National Gallery of Art, East Building

Today, I visited the East Building of the NGA. I have been there several times when we last lived in the area, but much of what I saw was new or was seen with new eyes. I will write another post about the Ballet Russes exhibit that you have seen advertised on the sides of buses if you live around here, but this post is going to be about just a few pieces that captured my attention in this home for modern art designed by I.M. Pei.

I visited the gallery today to hear a fellow artist give a tour, but arrived late (long story) and only caught the last Nan Morrison's insights. That's okay; I enjoyed seeing her and hearing about the gestural side of abstract expressionism and its other branch, the Color Field movement. I am familiar with these areas of art, but I always pick up on something new. Today I learned about the Rothko Chapel in Houson, Texas. It has also been a very long time since I thought about the shift of the global art world from Paris to NYC. I enjoy looking at something I've just accepted for a long time with fresh eyes. It brought to mind this magazine cover:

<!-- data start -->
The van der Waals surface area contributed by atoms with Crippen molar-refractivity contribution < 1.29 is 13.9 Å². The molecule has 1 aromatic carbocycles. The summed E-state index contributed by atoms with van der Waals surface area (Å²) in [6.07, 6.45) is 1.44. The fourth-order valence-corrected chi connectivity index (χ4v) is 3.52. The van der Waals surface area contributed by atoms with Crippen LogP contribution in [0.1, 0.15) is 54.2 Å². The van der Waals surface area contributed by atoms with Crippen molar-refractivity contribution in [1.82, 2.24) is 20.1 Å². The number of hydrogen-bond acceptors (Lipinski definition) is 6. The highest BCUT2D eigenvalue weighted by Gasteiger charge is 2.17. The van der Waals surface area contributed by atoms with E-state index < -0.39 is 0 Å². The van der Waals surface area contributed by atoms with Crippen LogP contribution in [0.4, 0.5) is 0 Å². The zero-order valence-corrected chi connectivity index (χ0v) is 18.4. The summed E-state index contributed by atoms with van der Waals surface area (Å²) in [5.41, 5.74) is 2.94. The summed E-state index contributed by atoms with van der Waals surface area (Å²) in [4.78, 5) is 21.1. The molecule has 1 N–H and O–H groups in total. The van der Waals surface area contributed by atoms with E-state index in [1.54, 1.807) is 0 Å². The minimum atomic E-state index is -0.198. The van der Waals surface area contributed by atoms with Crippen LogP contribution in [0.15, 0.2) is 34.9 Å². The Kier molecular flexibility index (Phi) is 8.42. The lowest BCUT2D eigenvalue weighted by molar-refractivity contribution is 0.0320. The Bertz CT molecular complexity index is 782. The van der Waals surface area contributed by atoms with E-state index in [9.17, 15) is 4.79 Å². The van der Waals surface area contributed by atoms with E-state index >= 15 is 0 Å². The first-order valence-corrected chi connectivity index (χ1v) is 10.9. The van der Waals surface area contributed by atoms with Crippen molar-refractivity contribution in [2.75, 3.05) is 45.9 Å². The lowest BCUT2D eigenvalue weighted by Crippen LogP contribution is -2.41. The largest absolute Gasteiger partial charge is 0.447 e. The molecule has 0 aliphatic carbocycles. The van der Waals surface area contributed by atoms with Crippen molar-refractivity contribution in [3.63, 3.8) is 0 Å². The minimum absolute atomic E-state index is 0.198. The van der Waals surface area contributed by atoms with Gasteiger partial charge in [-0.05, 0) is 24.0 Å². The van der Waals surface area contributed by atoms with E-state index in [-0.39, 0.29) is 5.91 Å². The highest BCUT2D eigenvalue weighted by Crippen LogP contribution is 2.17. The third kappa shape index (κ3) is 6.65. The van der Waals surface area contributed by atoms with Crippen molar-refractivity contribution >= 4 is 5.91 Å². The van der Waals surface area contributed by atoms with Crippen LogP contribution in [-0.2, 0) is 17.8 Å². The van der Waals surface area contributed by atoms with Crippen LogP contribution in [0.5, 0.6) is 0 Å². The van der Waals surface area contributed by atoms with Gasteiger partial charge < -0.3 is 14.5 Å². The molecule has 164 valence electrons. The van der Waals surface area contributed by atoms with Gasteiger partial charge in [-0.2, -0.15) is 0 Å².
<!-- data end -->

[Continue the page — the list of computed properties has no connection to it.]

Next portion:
After the tour ended, I continued to explore. I had more questions than answers about most things and took many notes about artists to explore further and pieces that I needed more insight on than just the artist, title and date on the wall. That is what follows...

I spent quite a bit of time looking at Glenn Ligon's piece shown below.
I had no idea the context. The museum has the original artwork on display and the printed copy complete with artist's proof marks. As a printmaker, I looked them over carefully, but was no less confused. Once home on my computer, I discovered that this phrase was a common one from the civil rights era. I found an article by BVA very helpful in explaining the piece. I do think it speaks to all of humanity and exemplifies the need to be heard by all in society.

A piece by Byron Kim also perplexed me. Synecdoche looked "interesting" and I was convinced immediately that there was a concept behind it other than a bunch of painted wooden rectangles.
The placard next to it had a diagram of the squares, each containing a name. No lightbulbs illuminated. I felt a little stupid to learn that each was painted to represent the skin color of the person whose name was in the rectangle. I should have been able to figure that out (or should have rented the audiotour).

I was happy to rediscover Robert Delaunay today, too. I remember his work from school, but had forgotten his name and spent quite a bit of time trying to come up with it a few months back while writing my artist statement a few months ago. I occasionally hear comparisons between our work.
My BAR Tower 2012
His Eiffel Tower 1926
I also enjoyed being reacquainted with Lyonel Feininger;
I've always liked his work. Modigliani and Giacometti always bring me joy as well.

Get over there and see everything. The East Building is scheduled to be closed for renovation beginning in January 2014. Time is of the essence. Besides, how can you resist the sparkly and bouncy moving walkway that takes you under the road between the East and West Buildings? They had better be keeping that!